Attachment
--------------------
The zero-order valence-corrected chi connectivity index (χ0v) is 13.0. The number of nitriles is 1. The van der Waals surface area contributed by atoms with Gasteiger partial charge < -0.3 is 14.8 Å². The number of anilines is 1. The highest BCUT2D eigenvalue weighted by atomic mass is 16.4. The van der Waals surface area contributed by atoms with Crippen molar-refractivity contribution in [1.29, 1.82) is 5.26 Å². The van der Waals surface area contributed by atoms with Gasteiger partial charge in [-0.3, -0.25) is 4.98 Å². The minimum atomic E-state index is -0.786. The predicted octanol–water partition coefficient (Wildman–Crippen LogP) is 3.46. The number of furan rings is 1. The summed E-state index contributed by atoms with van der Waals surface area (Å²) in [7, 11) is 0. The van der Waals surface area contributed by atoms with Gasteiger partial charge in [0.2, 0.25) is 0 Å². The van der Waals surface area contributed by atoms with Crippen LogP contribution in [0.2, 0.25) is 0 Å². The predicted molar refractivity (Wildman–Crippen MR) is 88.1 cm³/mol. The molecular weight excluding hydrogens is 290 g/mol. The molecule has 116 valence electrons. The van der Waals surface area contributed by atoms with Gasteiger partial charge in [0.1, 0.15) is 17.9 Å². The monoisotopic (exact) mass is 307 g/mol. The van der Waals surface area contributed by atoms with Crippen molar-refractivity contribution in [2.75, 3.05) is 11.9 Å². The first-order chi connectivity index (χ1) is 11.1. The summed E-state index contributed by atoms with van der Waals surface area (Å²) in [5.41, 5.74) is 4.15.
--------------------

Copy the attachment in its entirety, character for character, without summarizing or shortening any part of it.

The zero-order valence-corrected chi connectivity index (χ0v) is 13.0. The number of nitriles is 1. The van der Waals surface area contributed by atoms with Gasteiger partial charge < -0.3 is 14.8 Å². The number of anilines is 1. The highest BCUT2D eigenvalue weighted by atomic mass is 16.4. The van der Waals surface area contributed by atoms with Crippen molar-refractivity contribution in [1.29, 1.82) is 5.26 Å². The van der Waals surface area contributed by atoms with Gasteiger partial charge in [-0.3, -0.25) is 4.98 Å². The minimum atomic E-state index is -0.786. The predicted octanol–water partition coefficient (Wildman–Crippen LogP) is 3.46. The number of furan rings is 1. The summed E-state index contributed by atoms with van der Waals surface area (Å²) in [7, 11) is 0. The van der Waals surface area contributed by atoms with Gasteiger partial charge in [0.2, 0.25) is 0 Å². The van der Waals surface area contributed by atoms with Crippen LogP contribution in [0.2, 0.25) is 0 Å². The predicted molar refractivity (Wildman–Crippen MR) is 88.1 cm³/mol. The molecular weight excluding hydrogens is 290 g/mol. The molecule has 116 valence electrons. The van der Waals surface area contributed by atoms with Gasteiger partial charge in [0.1, 0.15) is 17.9 Å². The monoisotopic (exact) mass is 307 g/mol. The van der Waals surface area contributed by atoms with Crippen molar-refractivity contribution in [2.75, 3.05) is 11.9 Å². The first-order chi connectivity index (χ1) is 11.1. The summed E-state index contributed by atoms with van der Waals surface area (Å²) in [5.41, 5.74) is 4.15.